"That is the question for your Honor or the jury to decide. It isn't a subject that someone as an expert can tell what an ordinary motorist would or would not do under a given situation. It's just impossible for an expert, unless that is an expert that knows as an expert, studies the ordinary careful motorist and knows what he would do when he is exercising ordinary care or not. I just don't see how that could ever be the subject of an expert opinion."

That the question put to the witness was substantially the same as the principal question which was to be decided by the jury does not keep it from being a proper subject of expert testimony. Ritter v. Beals, 225 Or 504, 525, 358 P2d 1080 (1961).

The factor which determines if a subject is a proper one for expert testimony is whether the answer of an expert can be of appreciable help to the jury. Sandow v. Weyerhaeuser Co., 252 Or 377, 380, 449 P2d 426 (1969). It depends upon whether the subject is such that the expertise of the witness gives him a special insight superior to that of the average juror. There is no doubt that the experts who testified in the present case had superior knowledge and training concerning railroad crossings and those circumstances which make them dangerous. Thus, it was appropriate for the experts to point out to the jury, as they did, the aspects of the crossing which increased its danger to vehicular traffic and the steps that could have been taken by the railroad to alleviate such danger.

The rationale behind the opinion rule as it applies to experts is expressed in 7 Wigmore on Evidence (3d ed 1940) 10, 11, 12, ยงยง 1917, 1918, as follows:

"The sum of the history is, then, that the

original and orthodox objection to 'mere opinion' was that it was the guess of a person who had no personal knowledge, and the 'mere opinion' of an expert was admitted as a necessary exception; that the later and changed theory is that wherever inferences and conclusions can be drawn by the jury as well as by the witness, the witness is superfluous; and that thus an expert's opinion is received because and whenever his skill is greater than the jury's, * * *." (Emphasis theirs.) 7 Wigmore on Evidence at 10.

While disapproving of almost all limitations on the expression of an opinion by a witness, Wigmore makes the following general statement concerning the rule:

"* * * We are dealing merely with a broad principle that, whenever the point is reached at which the tribunal is being told that which it is itself entirely equipped to determine without the witness' aid on this point, his testimony is superfluous and is to be dispensed with." 7 Wigmore on Evidence at 11.

The practical justification for some rule of limitation is stated by Wigmore thusly:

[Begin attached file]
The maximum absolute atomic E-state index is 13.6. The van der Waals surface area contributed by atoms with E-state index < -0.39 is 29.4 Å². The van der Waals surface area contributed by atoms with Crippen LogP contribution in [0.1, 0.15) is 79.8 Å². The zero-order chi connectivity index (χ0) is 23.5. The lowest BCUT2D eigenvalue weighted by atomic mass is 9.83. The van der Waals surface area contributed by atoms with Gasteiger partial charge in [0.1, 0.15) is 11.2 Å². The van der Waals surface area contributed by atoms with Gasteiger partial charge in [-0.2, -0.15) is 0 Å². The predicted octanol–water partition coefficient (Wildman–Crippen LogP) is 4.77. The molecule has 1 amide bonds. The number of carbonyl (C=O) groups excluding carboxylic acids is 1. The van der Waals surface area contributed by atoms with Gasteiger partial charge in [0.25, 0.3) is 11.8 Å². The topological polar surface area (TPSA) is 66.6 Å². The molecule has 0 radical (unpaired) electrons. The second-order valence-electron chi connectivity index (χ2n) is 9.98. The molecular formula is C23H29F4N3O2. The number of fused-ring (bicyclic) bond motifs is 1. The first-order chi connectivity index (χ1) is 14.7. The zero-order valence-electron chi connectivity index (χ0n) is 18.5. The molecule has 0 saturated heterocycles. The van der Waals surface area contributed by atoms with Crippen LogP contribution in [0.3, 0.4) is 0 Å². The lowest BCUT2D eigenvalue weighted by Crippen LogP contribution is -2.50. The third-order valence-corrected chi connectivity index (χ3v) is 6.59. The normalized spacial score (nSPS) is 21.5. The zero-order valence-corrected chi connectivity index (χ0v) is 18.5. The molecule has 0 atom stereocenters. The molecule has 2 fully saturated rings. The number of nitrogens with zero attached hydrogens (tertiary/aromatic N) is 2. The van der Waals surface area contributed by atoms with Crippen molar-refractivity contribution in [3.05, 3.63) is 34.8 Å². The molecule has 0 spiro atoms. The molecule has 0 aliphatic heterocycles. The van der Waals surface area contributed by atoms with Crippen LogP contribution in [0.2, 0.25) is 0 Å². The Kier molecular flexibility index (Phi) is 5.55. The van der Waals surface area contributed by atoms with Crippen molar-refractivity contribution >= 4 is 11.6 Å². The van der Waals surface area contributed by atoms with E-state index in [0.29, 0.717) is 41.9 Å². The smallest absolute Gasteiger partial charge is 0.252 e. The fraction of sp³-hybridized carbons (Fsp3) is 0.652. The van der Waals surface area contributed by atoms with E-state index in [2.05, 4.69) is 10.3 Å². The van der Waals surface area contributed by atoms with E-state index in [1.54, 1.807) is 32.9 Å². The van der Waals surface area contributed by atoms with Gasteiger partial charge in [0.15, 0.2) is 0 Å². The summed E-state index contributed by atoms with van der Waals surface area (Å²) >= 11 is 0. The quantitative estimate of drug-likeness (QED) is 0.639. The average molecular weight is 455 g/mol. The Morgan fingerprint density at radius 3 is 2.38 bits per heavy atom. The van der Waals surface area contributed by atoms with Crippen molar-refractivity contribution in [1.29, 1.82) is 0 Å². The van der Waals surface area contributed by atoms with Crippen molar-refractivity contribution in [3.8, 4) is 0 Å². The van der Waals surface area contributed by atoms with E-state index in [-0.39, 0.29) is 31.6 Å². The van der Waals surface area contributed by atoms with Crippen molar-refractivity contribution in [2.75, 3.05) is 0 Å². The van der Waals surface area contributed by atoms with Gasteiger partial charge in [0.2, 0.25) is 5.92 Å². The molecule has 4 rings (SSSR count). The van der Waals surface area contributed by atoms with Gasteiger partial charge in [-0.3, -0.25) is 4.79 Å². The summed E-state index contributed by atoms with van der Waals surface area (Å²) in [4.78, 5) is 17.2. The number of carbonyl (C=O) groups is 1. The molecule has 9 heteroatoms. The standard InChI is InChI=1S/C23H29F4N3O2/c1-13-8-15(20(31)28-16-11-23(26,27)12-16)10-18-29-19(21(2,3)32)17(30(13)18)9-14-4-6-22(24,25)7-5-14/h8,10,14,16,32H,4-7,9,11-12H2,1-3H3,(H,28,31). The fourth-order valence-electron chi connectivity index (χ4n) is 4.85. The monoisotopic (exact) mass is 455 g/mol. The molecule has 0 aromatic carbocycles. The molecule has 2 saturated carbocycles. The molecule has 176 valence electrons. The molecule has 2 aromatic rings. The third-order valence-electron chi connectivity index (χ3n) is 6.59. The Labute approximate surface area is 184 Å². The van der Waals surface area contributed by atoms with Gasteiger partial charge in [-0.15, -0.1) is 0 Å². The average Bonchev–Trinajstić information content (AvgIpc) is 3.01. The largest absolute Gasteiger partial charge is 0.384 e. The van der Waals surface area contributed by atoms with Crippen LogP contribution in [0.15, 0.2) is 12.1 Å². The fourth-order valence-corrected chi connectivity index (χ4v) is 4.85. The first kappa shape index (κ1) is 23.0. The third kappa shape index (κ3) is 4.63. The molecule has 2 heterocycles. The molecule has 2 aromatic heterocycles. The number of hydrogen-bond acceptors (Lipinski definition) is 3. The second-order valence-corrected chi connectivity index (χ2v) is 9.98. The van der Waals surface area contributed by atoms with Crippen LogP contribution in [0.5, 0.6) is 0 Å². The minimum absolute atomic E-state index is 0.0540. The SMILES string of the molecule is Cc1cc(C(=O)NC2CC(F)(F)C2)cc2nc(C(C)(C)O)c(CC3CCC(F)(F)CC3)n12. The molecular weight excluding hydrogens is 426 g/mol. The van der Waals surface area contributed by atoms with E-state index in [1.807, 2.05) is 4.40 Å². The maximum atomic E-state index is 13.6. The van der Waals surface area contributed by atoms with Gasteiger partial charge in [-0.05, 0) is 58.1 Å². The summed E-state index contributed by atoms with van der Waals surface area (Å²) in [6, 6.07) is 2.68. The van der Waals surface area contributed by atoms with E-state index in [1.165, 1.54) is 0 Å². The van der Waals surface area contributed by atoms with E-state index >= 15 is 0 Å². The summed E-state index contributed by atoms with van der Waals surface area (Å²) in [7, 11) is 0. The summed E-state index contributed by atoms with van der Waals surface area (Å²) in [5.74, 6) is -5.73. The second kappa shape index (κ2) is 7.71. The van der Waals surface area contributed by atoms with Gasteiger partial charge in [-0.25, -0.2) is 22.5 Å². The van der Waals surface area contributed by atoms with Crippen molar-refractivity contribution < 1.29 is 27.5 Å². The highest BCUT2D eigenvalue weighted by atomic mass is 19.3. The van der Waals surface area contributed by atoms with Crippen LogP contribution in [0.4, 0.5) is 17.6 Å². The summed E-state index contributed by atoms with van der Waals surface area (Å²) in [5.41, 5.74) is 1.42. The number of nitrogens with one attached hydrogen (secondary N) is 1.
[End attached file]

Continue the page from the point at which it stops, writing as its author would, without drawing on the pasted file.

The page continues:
"* * * The delay and waste avoided might be in a single instance trifling; but its seriousness and its unbearableness can be appreciated if we suppose that there were no evidential limits whatever of the above nature. The time taken in the rehearsal of an interminable multitude of opinions, the confusion of the main issues by an additional mass of testimonial differences and impeachments, and the tendency for the jury now and then to decide simply according to the preponderance of numbers and of influential names, -- all these are possibilities, in the absence of some limit of the present nature." 7 Wigmore on Evidence at 11.

In order for an expert witness to determine whether a crossing is extrahazardous, the witness must

apply the legal standard for such railroad crossings as laid down by this court. An extrahazardous crossing has heretofore been defined as one at which unusual circumstances or conditions exist making it so dangerous that a reasonably prudent person cannot safely use it unless means are taken in excess of those normally used to warn the traveler of the approach or presence of a train. Brown v. Spokane, P. & S. Ry., 248 Or 110, 431 P2d 817 (1967).*fn1 The application of such criteria by the experts necessarily entailed an evaluation of the degree of care which a reasonably prudent person was capable of exercising, considering the existing dangerous circumstances which had been described in detail.

We believe an expert in railroad crossing safety is no more competent to evaluate the capabilities of a reasonably prudent automobile driver than are the court or members of the jury. Such an expert's training and experience give him special knowledge of those situations which tend to cause accidents. In addition, he can predict with some degree of accuracy the relative decrease in the accident rate at crossings which will be realized by the use of different kinds of safety equipment. It is also true that an evaluation of the relative danger of the various conditions surrounding a crossing cannot be made in a vacuum but must, necessarily, be considered in relation to the reactions of motorists who become victims at such crossings. However, ...